More than 2.25 Million Exposed Assets on the Dark Web Tied to Fortune 1000 Employees
SpyCloud, a cybercrime analytics specialist, found in a new report that more than 2.25 million exposed assets on the dark web were tied to Fortune 1000 employees.
In a newly released 2023 Fortune 1000 Identity Exposure Report, an analysis of the dark net exposure of employees across 21 industries, including technology, financials, retailing and media, SpyCloud calculated a 7% uptick year-over-year based on asset count. That places companies at increased risk for account takeover, session hijacking, fraud and ransomware from this stolen data.
Drawing on SpyCloud’s database of more than 400 billion recaptured assets from the criminal underground, researchers analyzed 2.27 billion exposed dark web assets. That included more than 423 million personally identifiable information (PII) found in data breaches and exfiltrated from malware-infected devices tied directly to Fortune 1000 employees’ email addresses.
Emails, Passwords, Cookies at Risk
Here are some of the study’s findings:
- SpyCloud researchers uncovered 27.48 million pairs of credentials with Fortune 1000 corporate email addresses and plain text passwords.
- SpyCloud also observed a 62% password reuse rate among Fortune 1000 employees who have been exposed more than once.
- SpyCloud recaptured 1.87 billion malware cookie records tied to Fortune 1000 employees.
These cookies allow cybercriminals to infiltrate organizations by impersonating legitimate users and gain access to an active web session, which effectively can bypass security best practices like multi-factor authentication (MFA), SpyCloud said.
SpyCloud’s researchers also identified over 171,500 Fortune 1000 employees who used an infostealer malware-infected device to log into corporate resources.
Infostealers are an increasingly common variety of malware that siphons all manner of data from the affected machine, including data stored in the browser – login URLs, usernames, passwords, auto-fill data, and much more.
Commenting on the report, Trevor Hilligoss, SpyCloud director of security research, said:
“Cybercriminals continue to evolve their tactics from capturing as much data as possible to capturing high-quality data that practically guarantees success. By leveraging session cookies, criminals can take advantage of any active platforms that utilize SSO, which essentially allows them to move freely between numerous accounts. This is a massive exposure risk and most organizations are unaware of the threat it poses or what to do to properly prevent or remediate.”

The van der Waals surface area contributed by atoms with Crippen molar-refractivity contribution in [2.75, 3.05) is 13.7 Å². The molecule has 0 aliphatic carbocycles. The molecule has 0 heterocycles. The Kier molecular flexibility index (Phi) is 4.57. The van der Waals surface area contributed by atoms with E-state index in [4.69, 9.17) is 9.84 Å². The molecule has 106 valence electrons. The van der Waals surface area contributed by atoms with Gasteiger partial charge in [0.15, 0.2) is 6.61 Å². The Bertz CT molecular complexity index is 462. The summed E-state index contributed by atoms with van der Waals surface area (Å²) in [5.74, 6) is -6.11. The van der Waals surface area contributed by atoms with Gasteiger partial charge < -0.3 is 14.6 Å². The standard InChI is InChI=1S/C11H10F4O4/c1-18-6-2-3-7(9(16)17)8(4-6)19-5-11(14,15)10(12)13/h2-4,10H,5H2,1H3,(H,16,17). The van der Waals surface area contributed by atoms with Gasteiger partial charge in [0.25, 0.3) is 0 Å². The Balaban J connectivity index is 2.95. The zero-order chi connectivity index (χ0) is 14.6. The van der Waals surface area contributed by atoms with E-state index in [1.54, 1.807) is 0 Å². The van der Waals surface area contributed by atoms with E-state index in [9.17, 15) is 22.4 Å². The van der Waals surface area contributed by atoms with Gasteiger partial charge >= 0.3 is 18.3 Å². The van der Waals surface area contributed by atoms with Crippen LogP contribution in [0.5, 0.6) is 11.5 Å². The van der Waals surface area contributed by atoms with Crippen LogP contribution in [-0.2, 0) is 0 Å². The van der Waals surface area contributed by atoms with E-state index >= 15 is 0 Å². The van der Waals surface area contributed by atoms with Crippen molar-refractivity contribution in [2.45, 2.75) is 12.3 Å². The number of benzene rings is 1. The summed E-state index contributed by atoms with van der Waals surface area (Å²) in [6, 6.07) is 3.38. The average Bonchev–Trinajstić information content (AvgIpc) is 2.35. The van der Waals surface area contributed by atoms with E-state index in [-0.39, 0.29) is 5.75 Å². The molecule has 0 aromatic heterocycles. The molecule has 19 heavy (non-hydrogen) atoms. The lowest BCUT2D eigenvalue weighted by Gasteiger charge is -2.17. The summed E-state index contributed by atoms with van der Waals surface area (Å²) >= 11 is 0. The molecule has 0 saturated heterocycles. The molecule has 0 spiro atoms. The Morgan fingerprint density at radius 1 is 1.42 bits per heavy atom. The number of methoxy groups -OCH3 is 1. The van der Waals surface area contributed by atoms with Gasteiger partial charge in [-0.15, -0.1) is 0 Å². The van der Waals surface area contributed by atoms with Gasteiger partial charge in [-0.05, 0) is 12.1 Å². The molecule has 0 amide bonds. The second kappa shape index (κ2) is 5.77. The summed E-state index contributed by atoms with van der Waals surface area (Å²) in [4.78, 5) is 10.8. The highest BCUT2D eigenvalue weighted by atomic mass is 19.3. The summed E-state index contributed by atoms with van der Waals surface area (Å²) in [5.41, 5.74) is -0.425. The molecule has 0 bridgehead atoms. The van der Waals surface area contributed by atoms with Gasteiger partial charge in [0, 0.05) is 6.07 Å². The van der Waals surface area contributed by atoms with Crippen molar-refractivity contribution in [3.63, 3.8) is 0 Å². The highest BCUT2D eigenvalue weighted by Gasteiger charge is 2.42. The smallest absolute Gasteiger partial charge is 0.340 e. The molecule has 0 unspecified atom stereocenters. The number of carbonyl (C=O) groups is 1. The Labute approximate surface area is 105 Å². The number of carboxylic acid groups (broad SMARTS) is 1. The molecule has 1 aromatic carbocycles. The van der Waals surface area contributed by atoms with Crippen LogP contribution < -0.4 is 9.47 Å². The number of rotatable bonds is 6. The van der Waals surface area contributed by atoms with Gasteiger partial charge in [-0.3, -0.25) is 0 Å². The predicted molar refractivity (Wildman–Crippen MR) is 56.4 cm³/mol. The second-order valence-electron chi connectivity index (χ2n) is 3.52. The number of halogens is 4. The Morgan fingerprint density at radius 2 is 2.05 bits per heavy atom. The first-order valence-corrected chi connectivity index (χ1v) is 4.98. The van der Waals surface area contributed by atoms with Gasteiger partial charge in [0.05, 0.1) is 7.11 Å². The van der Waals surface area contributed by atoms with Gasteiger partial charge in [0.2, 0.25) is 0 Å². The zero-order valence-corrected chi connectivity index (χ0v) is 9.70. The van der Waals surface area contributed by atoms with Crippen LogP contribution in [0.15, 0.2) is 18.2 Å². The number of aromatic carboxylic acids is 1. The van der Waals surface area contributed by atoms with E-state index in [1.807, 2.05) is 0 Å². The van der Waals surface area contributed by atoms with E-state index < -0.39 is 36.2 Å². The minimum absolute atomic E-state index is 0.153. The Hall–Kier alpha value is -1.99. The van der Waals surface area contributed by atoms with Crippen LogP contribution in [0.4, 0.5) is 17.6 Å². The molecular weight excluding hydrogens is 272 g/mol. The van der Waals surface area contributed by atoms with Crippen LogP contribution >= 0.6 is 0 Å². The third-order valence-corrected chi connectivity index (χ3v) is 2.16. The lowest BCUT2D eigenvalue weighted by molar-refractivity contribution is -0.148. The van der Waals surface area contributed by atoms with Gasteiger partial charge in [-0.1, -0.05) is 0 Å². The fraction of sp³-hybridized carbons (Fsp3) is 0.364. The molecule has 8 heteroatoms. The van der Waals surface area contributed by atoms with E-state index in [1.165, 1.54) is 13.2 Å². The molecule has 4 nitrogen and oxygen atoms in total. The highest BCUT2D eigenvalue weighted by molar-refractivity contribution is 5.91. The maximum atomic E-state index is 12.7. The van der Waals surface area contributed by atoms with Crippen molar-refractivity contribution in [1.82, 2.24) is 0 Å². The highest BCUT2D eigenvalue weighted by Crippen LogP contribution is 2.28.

Siphoned data can continue to plague the security of user information and business systems long after a device is wiped clean. As Hilligos explained:
“Fortune 1000 companies cannot bet solely on traditional solutions and cybersecurity training to keep them safe. Instead, to remediate malware infections, organizations must focus on resetting passwords for affected applications and invalidating active sessions to negate opportunities for session hijacking. This post-infection remediation approach is critical to shut down entry points for future attacks.”
Technology Sector Shows Poor Cybersecurity Practices
Additional key findings from the report include:
- The technology sector shows consistently poor cyber hygiene.
- The technology sector has the highest number of malware-infected employees (67,723) and consumers (13.22 million); the highest number of exposed corporate credentials (7.52 million); and the most exposed malware cookie records of all industries, with 1.51 billion.
- Malware poses a significant risk to employees in the financials sector.
- SpyCloud uncovered a nearly 300% year-over-year increase in malware-infected employees tied to financial companies (15,274).
- The financials sector had the worst password reuse rate (68%).
- C-Suite exposures put sensitive data, intellectual property and financials at risk.
- SpyCloud identified over 935,786 stolen assets from 87,741 exposed C-level employees.
SpyCloud recommends Fortune 1000 enterprises take the following five measures to reduce the hazards of exposed employee and third-party identities:
- Fortune 1000 enterprises need a multi-layered strategy.
- Security teams should enforce strong password policies.
- Mandate the use of password managers to create and store unique passwords for every account.
- Enforce MFA.
- Implement a robust post-infection remediation approach to enhance their incident response.